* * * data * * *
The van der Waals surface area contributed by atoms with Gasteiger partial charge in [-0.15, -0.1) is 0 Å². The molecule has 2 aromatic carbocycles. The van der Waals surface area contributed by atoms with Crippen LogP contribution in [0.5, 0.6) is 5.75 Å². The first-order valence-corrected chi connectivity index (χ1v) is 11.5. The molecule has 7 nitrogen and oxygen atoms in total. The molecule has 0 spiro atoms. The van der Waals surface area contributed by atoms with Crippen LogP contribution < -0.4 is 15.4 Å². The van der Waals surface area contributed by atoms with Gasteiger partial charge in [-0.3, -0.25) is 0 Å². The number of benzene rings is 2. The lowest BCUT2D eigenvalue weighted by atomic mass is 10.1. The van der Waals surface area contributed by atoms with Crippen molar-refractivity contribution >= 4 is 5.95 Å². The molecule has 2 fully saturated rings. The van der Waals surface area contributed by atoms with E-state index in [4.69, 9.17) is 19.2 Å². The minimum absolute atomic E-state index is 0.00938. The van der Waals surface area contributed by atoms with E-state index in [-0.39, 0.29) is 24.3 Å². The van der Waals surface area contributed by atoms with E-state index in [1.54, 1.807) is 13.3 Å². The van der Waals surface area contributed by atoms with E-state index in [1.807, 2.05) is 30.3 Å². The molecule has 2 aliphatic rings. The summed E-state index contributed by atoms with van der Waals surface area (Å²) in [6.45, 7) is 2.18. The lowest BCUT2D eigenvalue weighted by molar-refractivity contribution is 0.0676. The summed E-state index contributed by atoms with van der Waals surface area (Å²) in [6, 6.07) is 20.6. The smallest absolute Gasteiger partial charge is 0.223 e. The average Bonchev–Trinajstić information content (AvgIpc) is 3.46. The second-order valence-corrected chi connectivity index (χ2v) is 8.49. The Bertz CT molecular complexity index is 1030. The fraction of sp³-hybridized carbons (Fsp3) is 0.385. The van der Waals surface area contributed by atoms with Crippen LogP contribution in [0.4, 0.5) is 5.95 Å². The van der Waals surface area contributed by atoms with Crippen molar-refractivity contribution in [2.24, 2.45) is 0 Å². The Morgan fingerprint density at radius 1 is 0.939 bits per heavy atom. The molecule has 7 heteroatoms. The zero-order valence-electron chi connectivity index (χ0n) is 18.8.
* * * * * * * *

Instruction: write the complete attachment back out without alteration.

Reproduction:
The van der Waals surface area contributed by atoms with Gasteiger partial charge in [-0.15, -0.1) is 0 Å². The molecule has 2 aromatic carbocycles. The van der Waals surface area contributed by atoms with Crippen LogP contribution in [0.5, 0.6) is 5.75 Å². The first-order valence-corrected chi connectivity index (χ1v) is 11.5. The molecule has 7 nitrogen and oxygen atoms in total. The molecule has 0 spiro atoms. The van der Waals surface area contributed by atoms with Crippen LogP contribution < -0.4 is 15.4 Å². The van der Waals surface area contributed by atoms with Gasteiger partial charge in [-0.3, -0.25) is 0 Å². The number of benzene rings is 2. The lowest BCUT2D eigenvalue weighted by atomic mass is 10.1. The van der Waals surface area contributed by atoms with Crippen molar-refractivity contribution >= 4 is 5.95 Å². The molecule has 2 fully saturated rings. The van der Waals surface area contributed by atoms with E-state index in [4.69, 9.17) is 19.2 Å². The minimum absolute atomic E-state index is 0.00938. The van der Waals surface area contributed by atoms with E-state index in [-0.39, 0.29) is 24.3 Å². The van der Waals surface area contributed by atoms with E-state index in [1.54, 1.807) is 13.3 Å². The van der Waals surface area contributed by atoms with E-state index in [1.807, 2.05) is 30.3 Å². The molecule has 2 aliphatic rings. The summed E-state index contributed by atoms with van der Waals surface area (Å²) in [6.45, 7) is 2.18. The lowest BCUT2D eigenvalue weighted by molar-refractivity contribution is 0.0676. The summed E-state index contributed by atoms with van der Waals surface area (Å²) in [6, 6.07) is 20.6. The smallest absolute Gasteiger partial charge is 0.223 e. The average Bonchev–Trinajstić information content (AvgIpc) is 3.46. The second-order valence-corrected chi connectivity index (χ2v) is 8.49. The Bertz CT molecular complexity index is 1030. The fraction of sp³-hybridized carbons (Fsp3) is 0.385. The van der Waals surface area contributed by atoms with Crippen LogP contribution in [0.4, 0.5) is 5.95 Å². The van der Waals surface area contributed by atoms with Crippen molar-refractivity contribution in [2.24, 2.45) is 0 Å². The Morgan fingerprint density at radius 1 is 0.939 bits per heavy atom. The molecule has 7 heteroatoms. The zero-order valence-electron chi connectivity index (χ0n) is 18.8.